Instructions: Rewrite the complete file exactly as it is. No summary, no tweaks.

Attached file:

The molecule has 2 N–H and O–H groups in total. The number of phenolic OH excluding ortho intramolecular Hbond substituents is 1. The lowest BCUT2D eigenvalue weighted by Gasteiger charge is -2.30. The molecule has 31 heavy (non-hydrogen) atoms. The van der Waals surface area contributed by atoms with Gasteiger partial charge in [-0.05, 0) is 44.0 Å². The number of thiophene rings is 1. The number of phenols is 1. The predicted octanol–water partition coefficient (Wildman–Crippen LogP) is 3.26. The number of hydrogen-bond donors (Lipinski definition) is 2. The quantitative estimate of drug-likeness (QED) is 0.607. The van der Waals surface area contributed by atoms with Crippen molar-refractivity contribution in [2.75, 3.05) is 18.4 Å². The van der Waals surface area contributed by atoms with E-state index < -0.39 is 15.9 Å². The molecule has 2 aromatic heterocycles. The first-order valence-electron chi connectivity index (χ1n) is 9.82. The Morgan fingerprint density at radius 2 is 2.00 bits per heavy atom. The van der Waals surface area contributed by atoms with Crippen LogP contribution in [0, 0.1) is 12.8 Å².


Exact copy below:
The molecule has 2 N–H and O–H groups in total. The number of phenolic OH excluding ortho intramolecular Hbond substituents is 1. The lowest BCUT2D eigenvalue weighted by Gasteiger charge is -2.30. The molecule has 31 heavy (non-hydrogen) atoms. The van der Waals surface area contributed by atoms with Gasteiger partial charge in [-0.05, 0) is 44.0 Å². The number of thiophene rings is 1. The number of phenols is 1. The predicted octanol–water partition coefficient (Wildman–Crippen LogP) is 3.26. The number of hydrogen-bond donors (Lipinski definition) is 2. The quantitative estimate of drug-likeness (QED) is 0.607. The van der Waals surface area contributed by atoms with Crippen molar-refractivity contribution in [2.75, 3.05) is 18.4 Å². The van der Waals surface area contributed by atoms with E-state index < -0.39 is 15.9 Å². The molecule has 2 aromatic heterocycles. The first-order valence-electron chi connectivity index (χ1n) is 9.82. The Morgan fingerprint density at radius 2 is 2.00 bits per heavy atom. The van der Waals surface area contributed by atoms with Crippen LogP contribution in [0, 0.1) is 12.8 Å².